Three Women [1924] by Lubitsch is not so very odd — a paramour invests a rich widow's money, then lives for a period off it, high-hog. He lavishes attention on her daughter Jeanne, pronounced the American way presumably since she's also "Jeannie," and since this is America... Porcine post-Berlin fellow whom he owes money to recognizes the subterfuge... and approves as chances are he'll be paid back... The scoundrel-paramour marries the daughter to the chagrin of the mother, and of the daughter's Berkeley sweetheart... Soon afterward he enjoys the fruits of Jeanne's trust-frund and he takes on a harlot'ish lover, Harriet...

Decor you can touch, doors you can open, guns you can shoot. It's a Lubitsch melodramedy.


Other writing about Ernst Lubitsch at Cinemasparagus:


Thursday, April 07, 2022

LICORICE PIZZA in the Cahiers du cinéma


From the January 2022 issue of the Cahiers du cinéma, no. 783.



by Jérôme Momcilovic

translation from the French by Craig Keller

Making use of roads off the beaten path, to say nothing of the birth of a love affair, Licorice Pizza leaves you in a state of gentle, and paradoxical, amazement. Gentle because the gentleness of the film itself, come to fruition in The Master, Inherent Vice, and Phantom Thread, but fully unthreading here, beneath the guise of a light and vintage romance, with a novel and nurturing limpidity — dare we use that cliché of film distributors: we’re happy just to get it out there — light, recognizable. Paradoxical because there’s so much here that is absolutely staggering, from the mastery of a filmmaker assertive as never before of his actions, or of the disarming simplicity that’s become his horizon-point. It’s also the fact that, as in his three preceding films, Licorice Pizza takes off without having totally pierced the aura of mystery that has by now surrounded, in varying degrees, the films of Paul Thomas Anderson.

A dense mystery, permeating like a fog or a state of intoxication (The Master, Inherent Vice), or even a tiny mystery perceived beneath the form of a light perplexity at the film’s conclusion — what did we just see? have we already seen it? (Phantom Thread, Licorice Pizza): the feeling in each case is that the characters are living a life perfectly independent of the spectator. It has, rather, been regulated by the grand American cinema to feel exceedingly present despite the film’s intentions, incubated by them, pampered by the spectacle — entertainment: “mission to interview,” Daney said. Charming without playing the smooth-talker (difficult without being so, what with the similar sets, costumes, music-cues), Licorice Pizza panders to no-one, no single eye: it takes to the roads that sing its song, and its slightly communal grace owes much to this impression that it is animated by nothing other than its own pleasure in watching what it watches, and in showing what it shows.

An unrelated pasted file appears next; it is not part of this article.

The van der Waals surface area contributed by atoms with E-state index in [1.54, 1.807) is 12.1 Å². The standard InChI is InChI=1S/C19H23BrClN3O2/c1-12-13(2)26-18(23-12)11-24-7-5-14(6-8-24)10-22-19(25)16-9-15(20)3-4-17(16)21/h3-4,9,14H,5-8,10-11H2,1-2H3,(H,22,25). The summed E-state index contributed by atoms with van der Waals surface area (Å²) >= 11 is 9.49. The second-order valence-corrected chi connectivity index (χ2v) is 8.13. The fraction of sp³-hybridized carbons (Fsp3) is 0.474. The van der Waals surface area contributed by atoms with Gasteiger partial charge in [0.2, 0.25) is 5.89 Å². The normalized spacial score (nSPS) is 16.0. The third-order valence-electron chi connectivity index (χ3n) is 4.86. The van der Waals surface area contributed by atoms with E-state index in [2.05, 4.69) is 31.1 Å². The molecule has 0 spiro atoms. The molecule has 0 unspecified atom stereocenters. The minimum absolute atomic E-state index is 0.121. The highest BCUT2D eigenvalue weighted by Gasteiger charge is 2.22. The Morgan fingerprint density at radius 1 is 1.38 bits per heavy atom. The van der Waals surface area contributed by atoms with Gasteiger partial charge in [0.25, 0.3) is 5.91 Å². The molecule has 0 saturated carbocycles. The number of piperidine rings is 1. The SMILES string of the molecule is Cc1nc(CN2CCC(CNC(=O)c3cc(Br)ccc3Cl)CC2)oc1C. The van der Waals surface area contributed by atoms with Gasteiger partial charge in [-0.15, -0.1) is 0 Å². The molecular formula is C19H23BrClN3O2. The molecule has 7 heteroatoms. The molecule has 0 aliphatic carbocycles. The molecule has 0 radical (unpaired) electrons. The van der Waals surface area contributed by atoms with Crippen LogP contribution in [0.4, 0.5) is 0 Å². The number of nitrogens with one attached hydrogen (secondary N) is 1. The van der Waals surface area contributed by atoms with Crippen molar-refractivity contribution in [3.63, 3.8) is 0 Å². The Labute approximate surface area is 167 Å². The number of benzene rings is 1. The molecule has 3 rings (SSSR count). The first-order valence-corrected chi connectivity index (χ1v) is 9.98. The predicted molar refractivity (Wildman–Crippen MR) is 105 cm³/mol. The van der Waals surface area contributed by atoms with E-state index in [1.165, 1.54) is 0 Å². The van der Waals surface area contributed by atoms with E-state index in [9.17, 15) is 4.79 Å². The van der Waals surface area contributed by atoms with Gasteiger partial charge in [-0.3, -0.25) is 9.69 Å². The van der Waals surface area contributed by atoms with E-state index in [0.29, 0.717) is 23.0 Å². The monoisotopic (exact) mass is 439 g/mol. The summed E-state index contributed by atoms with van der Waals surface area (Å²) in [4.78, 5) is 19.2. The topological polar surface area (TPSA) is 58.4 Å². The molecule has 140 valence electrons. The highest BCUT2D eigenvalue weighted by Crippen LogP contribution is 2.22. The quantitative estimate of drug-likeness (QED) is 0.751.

What does it show with so much joy and sweetness? Above all two superb characters: a boy and a girl all at once golden and banal, brought together by an amorous urge complicated by a slight, but decisive, age difference. Gary (Cooper Hoffman) is still a high-school student, so the few years separating him from Alana (Alana Haim) provide slim chance for advances that he eagerly throws her way as soon as he meets her and the film starts, in the courtyard of the high-school where Alana has come for the day to assist with school photos. If the urge is called to triumph all the same, it’s that in reality each of them is feeling the other one out with their ages serving as an offbeat sticking-point. Gary’s sixteen years keep him in school, and are often betrayed by things like his chubby figure and light-hearted mood, but a singular spirit of initiative makes of him an already very accomplished man, leading in his spare time a double career as actor and seasoned entrepreneur. On the other hand, Alana breaks down the doors of adult life, held back less by immaturity than by a precocious tendency toward disenchantment.

Here we find an insistent motif in PTA’s cinema, that in which the fiction of the couple apparently plays a classic role of reconciliation between opposites, in order to organize between the two parties a perpetual transfer of traits and positions, an elastic rapport with unforeseeable combinations, reaching for a meeting-point that’s less than safe. Sometimes the point of harmony ends by being found (the complicit pact that closes Phantom Thread); sometimes the film opts for regret and sentences the two parties to their tragic fate as asymptotes, each one drifting out on their own sea, their own astrological trajectory (The Master, Inherent Vice). Licorice Pizza belongs to the first category: it’s there from the first scenes, from Gary becoming smitten with Alana, her long skinny legs and her sardonic grin.